-It's always a great day to start your day with Willie McRae. Willie was the first bag caddy I had. I didn't know who Willie McRae was then. He was just my caddy at that moment. And then as we went on, I learned about the man and I got to learn, you know, some of his values and things that-- that are, you know. He is one of the greatest human beings I've ever met.
NARRATOR: Granting no special treatment to greats like Ross, Hogan, and Sarazen, this small sampling doesn't give justice to those who've been fortunate to have Willie on their bag.
-You and I, I've only met you once before, but our lives are kind of connected because you're friends with my mentor Jackie Burke.
-That's right, one of the greatest men in the world, Jackie. Hello, Mr. Burke. I enjoyed caddying for you. And me, you'd only [INAUDIBLE] from the 1951 Ryder Cup.
-Willie, I don't know how you can do any more for the people around here. During the day you take care of them when they play the golf. And then when they come down and they need a little spiritual help, you do that for them too.
-You're a good man, Willie.
-Yeah. I'm glad to know you.
-Yes. I'm glad to know you.
[SINGING] Grace and mercy bought me too.
-People love golf for different reasons. And in Tom's case, he loves golf. Not only he love it here at Pinehurst, but he loves Willie. He'd rather walk the course with Willie than walk the course at all.
He's not playing with anyone else. He's not coming down here not to be with Willie. If Willies not here, he's not coming.
OK, guys, we are on the third hole of the secret smackdown. You say it with like a [GROWLS]. And it's number 14.
-Par 3, the only hole that's a [INAUDIBLE] world of water.
-Great hole to finish our match on. Although it looks very simple, par three poses a lot of challenges.
-Which piece do you say looks simple?
-Over down the hill we got bunkers.
-There it is.
-You guys are serious.
-That might be a little short. Oh, look at that. Look at that. Look at that. Look at that.
-Good shot. Good shot.
-We negotiated this water shot, beautiful hole, down the hill, all kind of intimidating looking. And I didn't hit particularly that good a shot. That's perfect. I pulled it. It's all right though. I'm putting good.
And Willie and I were thinking that we were going to knock one in there close and steal it. But Chris was away. And I just knew he wasn't going to make it.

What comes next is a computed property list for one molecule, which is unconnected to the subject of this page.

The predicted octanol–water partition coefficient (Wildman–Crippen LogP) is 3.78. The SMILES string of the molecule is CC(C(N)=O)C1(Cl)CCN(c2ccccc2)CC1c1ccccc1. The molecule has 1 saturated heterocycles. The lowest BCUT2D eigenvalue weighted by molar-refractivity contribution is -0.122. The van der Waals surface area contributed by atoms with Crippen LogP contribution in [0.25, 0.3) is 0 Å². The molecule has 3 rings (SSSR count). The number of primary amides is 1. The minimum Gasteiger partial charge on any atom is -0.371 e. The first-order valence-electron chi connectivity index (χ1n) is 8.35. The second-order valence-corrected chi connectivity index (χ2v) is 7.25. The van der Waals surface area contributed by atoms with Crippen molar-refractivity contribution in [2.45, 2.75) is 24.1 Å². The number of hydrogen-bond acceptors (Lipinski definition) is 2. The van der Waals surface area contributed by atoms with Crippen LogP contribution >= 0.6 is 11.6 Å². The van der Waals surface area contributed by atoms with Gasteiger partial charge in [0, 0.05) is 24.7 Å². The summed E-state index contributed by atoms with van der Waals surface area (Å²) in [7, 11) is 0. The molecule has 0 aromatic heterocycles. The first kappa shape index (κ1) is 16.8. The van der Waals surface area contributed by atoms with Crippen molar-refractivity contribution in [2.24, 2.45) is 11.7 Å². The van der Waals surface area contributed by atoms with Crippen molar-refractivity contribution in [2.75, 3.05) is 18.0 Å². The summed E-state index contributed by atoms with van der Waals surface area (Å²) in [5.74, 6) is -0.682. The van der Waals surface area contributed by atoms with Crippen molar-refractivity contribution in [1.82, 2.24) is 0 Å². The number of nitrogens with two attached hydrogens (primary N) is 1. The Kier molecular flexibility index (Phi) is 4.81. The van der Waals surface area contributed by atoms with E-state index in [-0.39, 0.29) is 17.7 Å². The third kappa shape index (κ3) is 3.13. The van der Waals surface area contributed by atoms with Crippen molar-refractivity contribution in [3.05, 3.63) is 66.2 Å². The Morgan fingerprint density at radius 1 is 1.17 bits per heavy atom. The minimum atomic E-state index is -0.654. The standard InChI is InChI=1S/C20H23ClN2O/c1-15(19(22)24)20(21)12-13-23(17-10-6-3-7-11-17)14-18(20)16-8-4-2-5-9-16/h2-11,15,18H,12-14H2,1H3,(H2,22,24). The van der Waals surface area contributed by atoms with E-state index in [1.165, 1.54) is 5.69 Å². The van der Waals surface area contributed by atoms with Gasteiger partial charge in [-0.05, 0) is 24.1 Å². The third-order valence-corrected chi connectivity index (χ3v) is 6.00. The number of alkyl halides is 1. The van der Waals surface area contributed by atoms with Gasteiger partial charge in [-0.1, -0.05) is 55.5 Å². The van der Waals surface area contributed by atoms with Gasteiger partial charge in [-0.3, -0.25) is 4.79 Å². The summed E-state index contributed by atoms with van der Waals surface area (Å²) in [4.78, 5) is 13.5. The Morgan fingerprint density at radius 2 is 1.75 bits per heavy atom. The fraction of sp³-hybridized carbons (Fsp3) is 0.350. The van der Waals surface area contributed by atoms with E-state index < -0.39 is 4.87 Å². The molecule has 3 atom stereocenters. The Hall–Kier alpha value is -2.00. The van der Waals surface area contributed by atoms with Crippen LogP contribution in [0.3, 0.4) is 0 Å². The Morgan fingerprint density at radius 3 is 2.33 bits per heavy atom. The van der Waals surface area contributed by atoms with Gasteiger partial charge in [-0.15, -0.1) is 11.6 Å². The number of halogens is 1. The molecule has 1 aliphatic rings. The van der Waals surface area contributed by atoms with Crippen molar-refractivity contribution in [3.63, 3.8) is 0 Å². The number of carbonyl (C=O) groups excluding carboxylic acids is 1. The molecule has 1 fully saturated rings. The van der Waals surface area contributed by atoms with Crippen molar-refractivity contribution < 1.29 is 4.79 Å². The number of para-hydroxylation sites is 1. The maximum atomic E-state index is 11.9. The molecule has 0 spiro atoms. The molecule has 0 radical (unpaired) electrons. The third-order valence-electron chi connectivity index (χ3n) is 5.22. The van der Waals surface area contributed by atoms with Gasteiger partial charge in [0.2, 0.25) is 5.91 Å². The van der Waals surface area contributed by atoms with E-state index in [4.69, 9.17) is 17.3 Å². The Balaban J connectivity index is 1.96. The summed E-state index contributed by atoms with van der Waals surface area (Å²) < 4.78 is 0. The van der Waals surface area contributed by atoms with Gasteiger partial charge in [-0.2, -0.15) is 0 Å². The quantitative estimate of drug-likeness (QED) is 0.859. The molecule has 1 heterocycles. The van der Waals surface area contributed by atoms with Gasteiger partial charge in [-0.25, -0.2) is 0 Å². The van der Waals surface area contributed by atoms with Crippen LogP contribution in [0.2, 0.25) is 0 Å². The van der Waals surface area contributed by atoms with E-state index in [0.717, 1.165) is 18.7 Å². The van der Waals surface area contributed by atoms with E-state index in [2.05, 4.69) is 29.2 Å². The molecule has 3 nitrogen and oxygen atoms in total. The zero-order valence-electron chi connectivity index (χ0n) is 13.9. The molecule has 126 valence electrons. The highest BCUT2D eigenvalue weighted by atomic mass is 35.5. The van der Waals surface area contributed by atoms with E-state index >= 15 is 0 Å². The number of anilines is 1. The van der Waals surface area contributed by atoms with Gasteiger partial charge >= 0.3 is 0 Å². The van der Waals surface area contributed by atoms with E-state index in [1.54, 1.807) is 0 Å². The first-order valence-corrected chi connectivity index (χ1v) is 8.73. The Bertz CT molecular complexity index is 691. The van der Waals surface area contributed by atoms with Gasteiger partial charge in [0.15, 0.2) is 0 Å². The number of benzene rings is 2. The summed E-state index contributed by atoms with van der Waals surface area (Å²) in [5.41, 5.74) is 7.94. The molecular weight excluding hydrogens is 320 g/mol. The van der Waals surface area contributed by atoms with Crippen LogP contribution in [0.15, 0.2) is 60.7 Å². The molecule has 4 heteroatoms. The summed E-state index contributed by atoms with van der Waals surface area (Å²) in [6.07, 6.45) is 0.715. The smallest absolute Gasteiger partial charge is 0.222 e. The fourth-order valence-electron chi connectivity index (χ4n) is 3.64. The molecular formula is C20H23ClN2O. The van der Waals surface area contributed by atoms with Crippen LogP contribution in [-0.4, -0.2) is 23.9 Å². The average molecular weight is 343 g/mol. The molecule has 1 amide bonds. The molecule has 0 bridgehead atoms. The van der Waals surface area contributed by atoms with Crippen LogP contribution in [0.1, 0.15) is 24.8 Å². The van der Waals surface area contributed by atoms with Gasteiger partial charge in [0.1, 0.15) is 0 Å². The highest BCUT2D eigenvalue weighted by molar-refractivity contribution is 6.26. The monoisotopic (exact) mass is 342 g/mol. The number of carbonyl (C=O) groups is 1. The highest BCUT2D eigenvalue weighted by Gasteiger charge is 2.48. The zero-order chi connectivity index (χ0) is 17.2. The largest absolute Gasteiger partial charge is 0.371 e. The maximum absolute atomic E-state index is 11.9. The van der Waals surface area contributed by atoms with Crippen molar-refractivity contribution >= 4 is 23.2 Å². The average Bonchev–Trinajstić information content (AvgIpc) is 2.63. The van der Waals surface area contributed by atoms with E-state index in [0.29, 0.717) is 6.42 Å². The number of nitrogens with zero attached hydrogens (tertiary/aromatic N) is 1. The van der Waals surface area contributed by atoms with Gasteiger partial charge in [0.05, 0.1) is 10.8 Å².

-Made it. He made it.
-He made it. He made it.
-Oh, ho, ho, ho, ho.
-There we go. There we go.
-Wow, wow, wow.
-He pulled it right in the middle from 30 feet. I mean, it was just beautiful. Willie Milly called it right off the blade. He saw it come off. He said, oh, no. That's going in.
-First in, always nice. You like to-- you like to turn the screws a little bit. First in usually wins.
-Willie and I, we were-- we were kind of thinking that we were going to give him a little rim service, that we were going to walk off that green like two show ponies from the old days. And I hit this perfect put.
-More better. More better.
-Don't do it.
-Give them the little walk, Willie. Whoo. Willie got a little slower than he used to, got to get it out for me. And we had a good time. It was a great way to finish the match. I think it was the only time on our show we've ever had three birds--
-That ain't right, right there.
- --in a smackdown each. So if I could produce a little of that style of golf, maybe I could win some money on the tour if I could have some bursts like that. The reason that everyone comes to Pinehurst is because it's just unreal. It's like no other part of the United States that I can really put my finger on.
I just wanted everyone to know that there's a couple of other little places that are maybe just off the beaten track that they may not have heard about. And then you got to go to Talamore and see the llamas, don't you? I mean, what, are you kidding me? And two of the greatest caddies, Willie Miller, who caddied the tour, Willie McRae who's spent his whole life dedicated to the Pinehurst Resort.
Everyone in the whole town's here for golf. It proves to us, it proves to me, and it proves why we do our show, is that people love golf for different reasons. And that's why we're there.
NARRATOR: On another episode of "Secret Golf," Elk saddles up on an Oklahoma ranch--
-We got a couple cowboys here.
NARRATOR: --where he shares his Elkspertise in horsemanship--
-You know, I'm an expert.
-Oh, are you?
-I've ridden three.
-Three horses in the last year.
NARRATOR: --tries to take advantage of a fellow tour mate's first--
-Oh, boy. See. Now it's starting to move.
-PB, I'm not so sure about your posture. It doesn't look right from the back to me.
-Posture's fantastic. Thank you.
-Is it? OK.
-Elk has got a lot of great advice on certain things. But when it comes to horse, I'm not going to listen to that.
NARRATOR: --and unveils Oklahoma's mystical golf arena.
-I'm about ready to get back into my comfort zone. I heard there's a really nice course here somewhere in Oklahoma. You want to go see if we can find it?
-Let's go. I can't wait.
NARRATOR: "Secret Golf" with Steve Elkington has been a presentation of Secret Golf Incorporated.
-Shh. It's a secret.